Then there are the pets I care for. Most are well behaved, friendly, cute and cuddly. Occasionally though I encounter the total opposite. Pets that are out of control wild or worse, aggressive. I have been doing this since 2005, and have been bit 5 times. 3 out of the 5 were on accident. Luckily none of them were real serious. I was bit by a Great Dane in the butt, he was protecting his house. He was completely fine with me at the initial consultation. That changed when the owners were away. Another time I was giving this sweet Mastiff a treat, she got my finger on accident. Her tooth went through my finger nail. Knock on wood but I am lucky there have been very little bites. I have encountered quite a few aggressive dogs and cats. I know the warning signs and have been able to prevent being bit.
Sometimes half my visits consist of cleaning up after pets. Dog had diarrhea in the crate or on the carpet. Cat vomit everywhere! Pee on the floor! Scooping litter boxes. Dogs sometimes destroy everything in sight! This will leave less time for playing or walks.
People may think it’s great to be able to enjoy the great outdoors. Sure I love walking on that beautiful picture perfect day but that doesn’t happen daily. I have to endure rain, snow, cold, and extreme heat. Often dogs hate these weather conditions too, so trying to get them out to do their “business” is a huge task. Then wiping paws before they track mud all through the client’s house, which most dogs don’t like.
There are days I just don’t feel well and certainly don’t feel like walking. I just want to lie in bed. I can’t call in sick though. Have to do it! To schedule time off takes a lot of planning and stress. While I am on vacation (rare occasion), the business doesn’t stop. The person I got to help me with clients while I am away will inevitably have some sort of issue. I will also inform all my clients that I am away but somehow they forget. They will need someone last minute, I am 1000 miles away, and my back up already has a full plate.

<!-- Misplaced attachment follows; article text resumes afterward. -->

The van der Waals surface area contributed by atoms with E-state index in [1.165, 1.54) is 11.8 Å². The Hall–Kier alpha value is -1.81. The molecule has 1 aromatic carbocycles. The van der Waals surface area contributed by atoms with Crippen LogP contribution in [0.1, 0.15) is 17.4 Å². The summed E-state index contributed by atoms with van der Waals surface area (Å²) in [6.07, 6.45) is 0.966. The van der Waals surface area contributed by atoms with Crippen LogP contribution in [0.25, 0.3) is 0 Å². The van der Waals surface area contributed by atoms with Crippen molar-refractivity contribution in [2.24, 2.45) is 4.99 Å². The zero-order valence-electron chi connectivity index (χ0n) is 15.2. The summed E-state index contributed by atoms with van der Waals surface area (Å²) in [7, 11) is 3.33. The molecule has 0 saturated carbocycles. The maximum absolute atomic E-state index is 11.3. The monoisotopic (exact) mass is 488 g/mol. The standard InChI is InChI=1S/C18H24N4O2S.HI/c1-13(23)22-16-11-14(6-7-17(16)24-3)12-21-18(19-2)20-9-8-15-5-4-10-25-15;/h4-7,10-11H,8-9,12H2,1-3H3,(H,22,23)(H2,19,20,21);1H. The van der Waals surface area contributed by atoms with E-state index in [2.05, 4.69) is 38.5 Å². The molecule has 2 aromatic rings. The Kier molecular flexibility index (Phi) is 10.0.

I put a lot of miles on my vehicle, around 20,000 a year. I constantly need new tires and brakes. I spend a lot in gas. I often eat lunch in my car or don’t eat lunch at all. I basically live in my vehicle! When I am not walking a dog or pet sitting, you can find me in front of my computer doing accounting work, finding ways to market the business, answering emails/texts, and managing my website.
After all this, I then try to find time to spend with my family and my own pets. I need to cook dinner, do laundry, go to my kid’s school functions, help kids with homework, grocery shop, clean my house; the list goes on and on. My husband is a great help but I often feel like I am missing out or I am not being the being the best parent I can be. Sure I think most people that have a demanding job feel this way. That is no comfort though when it is you!
Let’s not forget the hardest part of this business; often I have been caring for these pets since they were very young. I get to watch them grow and build a bond with them. It is so hard when they move away or pass over the rainbow bridge! I truly feel like I have lost my own pet. It is heartbreaking.